He also pointed out that there has been plenty of surface water growers could access this year.

Timing-wise the season is running a little bit later than last year, with a lack of cold nights slowing color development.

“You can’t be picking green fruit when it comes to citrus. We haven’t had that many cold nights, so it’s all up to Mother Nature now,” he said.

The mandarin harvests should start around the same time as the Navel harvests, beginning with Satsumas, then moving onto Clementines and Murcotts.

While the U.S. Navel market is reported to be relatively healthy at the moment, a recent market report by Capespan North America noted the easy peeler market was much slower, with an abundance of Chilean mandarins available.

“We’ve seen an explosion of offshore imports into our domestic market and the pricing is chaotic. One could almost argue there has been some dumping in terms of price,” Nelsen said.

“There is an oversupply situation, and it’s difficult for the domestic producer to push back on that because our costs are generally more expensive than what the offshore producer has in terms of cost.

“But we think that with our consistent quality, meaning both flavor and exterior quality our fruit will knock that stuff off the store shelves.”

Source: www.freshfruitportal.com

Vietnam: Vinh Phuc province exports first red flesh dragon fruits to Australia

Last week, the first batch of red flesh dragon fruits from Vietnam’s Vinh Phuc province was exported Australia. According to the Vietnam Trade Office in Australia, this is the first time Vietnamese red flesh dragon fruits have been exported to the Aussie market.

Australia is a choosy but promising market for Vietnamese farm produce. Exporters are advised to follow Australia’s quarantine regulations on cultivation areas, packaging, irradiation and pesticide residues right in Vietnam.

According to en.vietnamplus.vn, the export to Australia is expected to open up a chance for Vietnam to ship the fruit to the US and Europe. It took Vietnam nine years to negotiate and complete all the necessary procedures to export dragon fruit to Australia. Previously, Vinh Phuc’s red fresh dragon fruits had already been shipped to Japan and Malaysia.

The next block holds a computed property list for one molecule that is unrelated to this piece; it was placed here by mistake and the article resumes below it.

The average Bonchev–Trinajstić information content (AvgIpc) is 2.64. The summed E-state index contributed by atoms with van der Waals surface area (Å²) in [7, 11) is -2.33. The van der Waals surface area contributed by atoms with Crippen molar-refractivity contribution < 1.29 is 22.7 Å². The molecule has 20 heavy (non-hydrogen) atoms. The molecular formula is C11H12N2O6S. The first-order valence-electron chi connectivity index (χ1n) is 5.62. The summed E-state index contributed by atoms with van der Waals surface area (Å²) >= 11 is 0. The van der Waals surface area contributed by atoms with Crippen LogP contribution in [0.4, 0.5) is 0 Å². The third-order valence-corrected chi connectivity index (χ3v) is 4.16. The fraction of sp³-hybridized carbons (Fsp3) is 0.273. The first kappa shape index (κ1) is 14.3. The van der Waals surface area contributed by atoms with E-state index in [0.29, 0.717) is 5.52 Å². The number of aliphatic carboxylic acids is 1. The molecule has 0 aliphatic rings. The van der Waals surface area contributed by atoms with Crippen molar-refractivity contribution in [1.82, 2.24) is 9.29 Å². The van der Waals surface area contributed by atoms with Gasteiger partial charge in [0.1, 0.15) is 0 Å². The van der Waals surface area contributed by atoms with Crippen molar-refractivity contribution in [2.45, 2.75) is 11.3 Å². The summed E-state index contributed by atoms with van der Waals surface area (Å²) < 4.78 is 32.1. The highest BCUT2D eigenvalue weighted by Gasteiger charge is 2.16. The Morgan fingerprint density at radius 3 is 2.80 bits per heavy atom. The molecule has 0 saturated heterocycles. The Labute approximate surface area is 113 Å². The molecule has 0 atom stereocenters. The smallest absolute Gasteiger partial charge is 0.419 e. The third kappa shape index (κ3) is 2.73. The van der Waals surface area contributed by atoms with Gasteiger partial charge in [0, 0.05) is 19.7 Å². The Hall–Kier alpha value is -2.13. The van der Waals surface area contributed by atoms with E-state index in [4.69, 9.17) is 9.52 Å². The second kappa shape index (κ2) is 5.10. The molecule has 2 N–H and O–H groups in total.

Publication date : 9/25/2018

Source: http://www.freshplaza.com

Sharp uptick for table grape exports to Japan

Australian table grape exports to Japan rose by 30% year-on-year in the past season, making the Asian country its third-largest market, according to Weekly Times Now.

The sharp increase compares to a 3% rise in total exports during the 2018 season that ran from January through June. Returns to exports rose by the same level to AUD$384.7 million (US$272 million).

Australian Table Grape ­Association chief executive Jeff Scott said 10,882 metric tons (MT) were shipped to Japan this year, accounting for almost 10 percent of all offshore sales.

The increasing demand in Japan follows investments in promotional events in Japan and Korea before the season kicked off in early January.

“We’ve been doing a lot of work in Japan in terms of gaining market share,” Scott was quoted as saying.

“It’s a very mature market that recognises good quality and is prepared to pay for it. Korea is another market we’ve been working on and where exports have increased quite significantly.”

China remains Australia’s strongest export market for table grapes, taking 41,668MT, or 38 percent, while Indonesia is the second biggest market, ­accounting for almost 15 percent of market share with 16,149MT.

Scott said there was an annual trend of 8 per cent growth across all export markets over the past five years.

Source: https://www.freshfruitportal.com

Trump's trade tariffs push Egyptian oranges to Shanghai fruit shops

The trade war between the United States and China is presenting opportunities for fruit distributor Sunmoon Food Co., as the company is now shipping navel oranges from Egypt, kiwis from Italy and apples from Poland into China for the first time ever. The produce is to fill the gap created when the Asian nation retaliated by slapping tariffs on U.S. fruit.

Sunmoon is not by any means a big company if one compares them to Fresh Del Monte Produce, for instance. Where the latter had a revenue of $4.1 billion last year, Sunmoon only had a turnover of $45 million. But the new business it’s doing in China underscores how the tariff tit-for-tat between the world’s two biggest economies is reshaping global trade flows. China imported $6.2 billion worth of fresh and dried fruit and nuts last year, up nearly ten-fold from 2015, according to customs data.

“As with any trade war or political upheaval, there will always be a certain re-balancing along the markets,” Gary Loh, Sunmoon’s chief executive officer, said in an interview. “Companies like ours can take advantage of this and introduce new products into new markets.”

Sunmoon counts China as its largest sales market, where it can reach 900 million mouths through its partnership with Shanghai Yiguo E-commerce Co., an Alibaba Group Holding Ltd. affiliate that owns more than half of the company.

When China raised tariffs on U.S. goods, Sunmoon responded by shipping navel oranges from a packaging house in the suburbs of Cairo to its warehouses in Shanghai. Other countries' oranges are being tested, like the ones from Israel, Morocco and Spain. These oranges are put out in the Chinese market with the chance of increasing shipments next year if the tariffs have not been removed.

Source: Bloomberg via: www.freshplaza.com


Publication date : 9/17/2018

 

Kiwi fruit claim costs New Zealand taxpayers $6 million plus in Biosecurity case

Taxpayers have so far spent $6 million to defend the kiwifruit claim case, and the Appeal Court hearing has yet to start. This will make it the most expensive primary sector court case on record.